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River Monster: The Epidemiology, Ecology, and Pathobiology of Cholera (video)

Water Lecture Series

John Mekalanos discusses the biology of cholera, driven by his investigations on the molecular genetics of the causative bacterial organism. With his many colleagues in Bangladesh, Haiti, and elsewhere, he has provided strong evidence for how this organism emerged as a hu... Read More

Good Cholesterol: Part of Innate Immunity?

Trypanosome Lytic Factor (TLF) has emerged as a novel arm of innate immunity that is only present in humans and select non-human primates. TLF was originally discovered in human blood as a minor form of High-density lipoprotein (HDL), also known as a good cholesterol, that rapidly kills the Afri... Read More

This simulation shows a dynamic molecular model of the bacterial cytoplasm

This simulation shows a dynamic molecular model of the bacterial cytoplasm, giving us a spectacular glimpse of the crowded conditions of the interior of a cell over a brief 15-microsecond time span. The model includes 50 of the most abundant types of macromolecules reported in Escherichia coli, ... Read More

The Effects of Fracking on the Microbial Ecology of Groundwater

Hydraulic fracturing, or “fracking”, is the process of drilling and injecting fluid into the ground at a high pressure in order to fracture shale rocks to release natural gas inside. What effect does this process have on the microorganisms that naturally exist in the water in this process?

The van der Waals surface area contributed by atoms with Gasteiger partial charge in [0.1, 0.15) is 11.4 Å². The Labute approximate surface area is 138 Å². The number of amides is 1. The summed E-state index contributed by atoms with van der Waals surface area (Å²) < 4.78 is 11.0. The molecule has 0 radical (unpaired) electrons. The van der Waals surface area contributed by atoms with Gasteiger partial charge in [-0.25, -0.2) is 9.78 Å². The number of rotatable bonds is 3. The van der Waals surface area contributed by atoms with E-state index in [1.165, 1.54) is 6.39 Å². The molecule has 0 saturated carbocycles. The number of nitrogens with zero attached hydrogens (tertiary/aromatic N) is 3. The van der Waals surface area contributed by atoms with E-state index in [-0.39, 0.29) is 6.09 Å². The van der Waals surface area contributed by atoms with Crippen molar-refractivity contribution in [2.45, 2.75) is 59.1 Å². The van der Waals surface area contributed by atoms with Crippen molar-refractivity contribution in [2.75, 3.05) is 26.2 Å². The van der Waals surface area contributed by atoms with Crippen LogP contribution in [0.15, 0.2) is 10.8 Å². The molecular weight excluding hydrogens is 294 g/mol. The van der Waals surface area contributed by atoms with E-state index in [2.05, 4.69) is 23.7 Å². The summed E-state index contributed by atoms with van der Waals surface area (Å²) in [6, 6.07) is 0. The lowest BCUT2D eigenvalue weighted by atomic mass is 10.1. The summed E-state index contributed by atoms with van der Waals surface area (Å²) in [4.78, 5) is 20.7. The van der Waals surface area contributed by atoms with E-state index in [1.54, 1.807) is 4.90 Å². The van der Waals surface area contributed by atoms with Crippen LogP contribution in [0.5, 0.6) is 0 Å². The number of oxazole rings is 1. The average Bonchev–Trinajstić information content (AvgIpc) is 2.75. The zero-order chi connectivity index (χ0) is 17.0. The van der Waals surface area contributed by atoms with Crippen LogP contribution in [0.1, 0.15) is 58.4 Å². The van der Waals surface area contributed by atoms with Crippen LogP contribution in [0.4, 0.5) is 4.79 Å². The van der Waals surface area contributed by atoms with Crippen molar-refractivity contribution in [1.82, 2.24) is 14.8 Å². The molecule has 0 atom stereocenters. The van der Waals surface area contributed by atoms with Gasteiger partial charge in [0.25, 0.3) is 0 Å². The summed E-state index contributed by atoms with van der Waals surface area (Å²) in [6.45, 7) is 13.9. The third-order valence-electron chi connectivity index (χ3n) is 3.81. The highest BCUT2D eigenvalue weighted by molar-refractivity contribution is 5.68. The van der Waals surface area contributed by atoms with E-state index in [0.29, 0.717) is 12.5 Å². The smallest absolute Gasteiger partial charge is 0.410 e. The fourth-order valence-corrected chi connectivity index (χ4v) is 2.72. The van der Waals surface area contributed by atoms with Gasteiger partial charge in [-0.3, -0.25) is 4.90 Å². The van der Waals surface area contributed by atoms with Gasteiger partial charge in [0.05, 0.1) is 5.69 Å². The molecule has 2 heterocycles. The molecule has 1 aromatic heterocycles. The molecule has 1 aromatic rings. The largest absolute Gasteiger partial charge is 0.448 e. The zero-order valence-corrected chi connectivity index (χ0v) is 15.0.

... Read More

ICAAC 2013 C.difficile Update with Kelly Daniels and Philip Chung

Patients getting medical care can catch serious infections called healthcare-associated infections (HAIs). While most types of HAIs are declining, one -- caused by the bacterium Clostridium difficile --continues to grow. C. difficile causes diarrhea linked to 14,000 American deaths each year. Pa... Read More

The Role of Vitamin D Supplements in Preventing and Treating Disease - ICAAC 2013

There is much interest in the role of nutrients and micronutrients in the support of host defense against infections. However, there is controversy in the ability of supplements to help prevent or treat infections. Speakers discuss research on the role of vitamin D supplements to prevent and/or ... Read More

Cool Video: Leading Cells with Light

A blue laser beam turns on a protein that helps this human cancer cell move. Responding to the stimulus, the protein, called Rac1, first creates ruffles at the edge of the cell. Then it stretches the cell forward, following the light like a horse trotting after a carrot on a stick. This new ligh... Read More

TWiV 234: Live in Denver



Hosts: Vincent Racaniello and Kathy Spindler Read More

Black Death - Seven Wonders of the Microbe World (video)

This video looks at the microbial origins of the Black Death.
Read More

The Merlot Microbiome

Plants associated bacteria play a key role in host productivity and health. These bacteria are phylogenetically diverse and form interactions considered neutral, beneficial or detrimental. A better understanding of these interactions will have a direct impact in agriculture by promoting sustaina... Read More

MWV Episode 87 - TWiV #291: Live from Colorado State University